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Eocene bipolar glaciation associated with global carbon cycle changes

Fig. 1a. Reconstructions of CCD based on carbonate mass accumulation rate (MAR) for 0-50 Myr ago. Black line is the low-resolution CCD history based on DSDP sediments. Eocene sediments (dotted line) were poorly recovered during past drilling in the Pacific Ocean. Blue line is our revised CCD history for the greenhouse-icehouse transition, based on sediments recovered during ODP Leg 199. Grey bars at bottom mark CCD deepenings that coincide with transient benthic d18O increases and vertical grey line marks Oi-1 glaciation. Eocene bipolar glaciation associated with global carbon cycle changes
Nature Vol. 436, Number 7049, pp.341-346, 21 July 2005 doi: 10.1038/nature03874.

Aradhna Tripati1, Jan Backman2, Henry Elderfield1 and Patrizia Ferretti1

1 Department of Earth Sciences, University of Cambridge, Downing Street, Cambridge CB2 3EQ, UK

2 Department of Geology and Geochemistry, Stockholm University, Kungstensgatan 45, S-10691, Stockholm, Sweden

The transition from the extreme global warmth of the early Eocene 'greenhouse' climate, ~55 million years ago to the present glaciated state is one of the most prominent changes in Earth's climatic evolution. It is widely accepted that large ice sheets first appeared on Antarctica ~34 million years ago, coincident with decreasing atmospheric carbon dioxide concentrations and a deepening of the calcite compensation depth in the world's oceans, and that glaciation in the Northern Hemisphere began much later, between 10 and 6 million years ago. Here we present records of sediment and foraminiferal geochemistry covering the greenhouse-icehouse climate transition. We report evidence for synchronous deepening and subsequent oscillations in the calcite compensation depth in the tropical Pacific and South Atlantic oceans from ~42 million years ago, with a permanent deepening 34 million years ago. The most prominent variations in the calcite compensation depth coincide with changes in seawater oxygen isotope ratios of up to 1.5 per mil, suggesting a lowering of global sea level through significant storage of ice in both hemispheres by at least 100 to 125 metres. Variations in benthic carbon isotope ratios of up to ~1.4 per mil occurred at the same time, indicating large changes in carbon cycling. We suggest that the greenhouse-icehouse transition was closely coupled to the evolution of atmospheric carbon dioxide, and that negative carbon cycle feedbacks may have prevented the permanent establishment of large ice sheets earlier than 34 million years ago.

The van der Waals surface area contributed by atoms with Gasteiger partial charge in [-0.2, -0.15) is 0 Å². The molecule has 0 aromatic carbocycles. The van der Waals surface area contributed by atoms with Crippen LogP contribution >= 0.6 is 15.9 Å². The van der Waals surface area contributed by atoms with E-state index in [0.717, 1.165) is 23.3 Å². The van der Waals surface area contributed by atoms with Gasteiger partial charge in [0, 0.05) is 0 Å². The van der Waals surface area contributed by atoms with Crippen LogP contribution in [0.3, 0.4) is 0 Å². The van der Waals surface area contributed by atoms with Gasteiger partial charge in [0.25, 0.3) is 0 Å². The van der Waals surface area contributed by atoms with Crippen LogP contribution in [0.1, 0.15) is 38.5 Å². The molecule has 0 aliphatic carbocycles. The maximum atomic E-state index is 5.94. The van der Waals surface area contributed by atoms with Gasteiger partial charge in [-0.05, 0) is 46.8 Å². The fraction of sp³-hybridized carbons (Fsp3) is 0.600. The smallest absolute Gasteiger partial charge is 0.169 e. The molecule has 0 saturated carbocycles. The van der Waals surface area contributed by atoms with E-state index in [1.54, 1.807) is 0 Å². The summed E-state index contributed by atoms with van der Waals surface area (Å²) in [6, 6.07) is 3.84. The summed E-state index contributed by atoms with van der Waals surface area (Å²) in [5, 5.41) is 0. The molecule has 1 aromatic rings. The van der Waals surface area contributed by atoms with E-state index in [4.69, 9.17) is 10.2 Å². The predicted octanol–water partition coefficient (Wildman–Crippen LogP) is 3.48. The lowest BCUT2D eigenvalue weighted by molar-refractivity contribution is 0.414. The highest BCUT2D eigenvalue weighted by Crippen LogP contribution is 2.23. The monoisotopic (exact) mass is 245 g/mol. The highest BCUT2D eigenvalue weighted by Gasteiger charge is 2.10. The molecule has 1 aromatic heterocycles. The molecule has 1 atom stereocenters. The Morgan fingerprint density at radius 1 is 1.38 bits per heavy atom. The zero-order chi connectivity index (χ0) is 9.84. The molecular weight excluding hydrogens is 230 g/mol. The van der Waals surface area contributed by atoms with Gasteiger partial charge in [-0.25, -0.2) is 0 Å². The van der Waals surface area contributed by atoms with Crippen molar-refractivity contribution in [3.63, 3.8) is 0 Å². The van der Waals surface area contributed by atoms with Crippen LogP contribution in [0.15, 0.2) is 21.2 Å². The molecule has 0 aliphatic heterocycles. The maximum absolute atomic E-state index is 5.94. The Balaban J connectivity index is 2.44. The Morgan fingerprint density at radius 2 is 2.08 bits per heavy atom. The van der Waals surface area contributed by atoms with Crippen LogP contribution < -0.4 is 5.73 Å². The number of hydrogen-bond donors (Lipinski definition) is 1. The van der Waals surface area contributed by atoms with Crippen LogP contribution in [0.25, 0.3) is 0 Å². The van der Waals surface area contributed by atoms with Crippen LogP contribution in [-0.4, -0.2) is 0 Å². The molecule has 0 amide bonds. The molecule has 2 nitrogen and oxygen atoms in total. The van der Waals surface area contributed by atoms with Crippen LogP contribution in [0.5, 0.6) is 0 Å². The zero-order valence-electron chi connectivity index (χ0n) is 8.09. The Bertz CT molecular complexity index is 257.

Download data from the WDC Paleo archive:
Carbonate and stable isotope data and calculated Calcite Compensation Depth and 0% isopleth depth,
Text or Microsoft Excel format.

See also Paleocene-Eocene Thermal Maximum Isotope and Mg/Ca data from
Tripati and Elderfield Science v. 308, 24 June 2005.

To read or view the full study, please visit the Nature website.
It was published in Nature, Vol. 436, Number 7049, pp.341-346, 21 July 2005 doi: 10.1038/nature03874.
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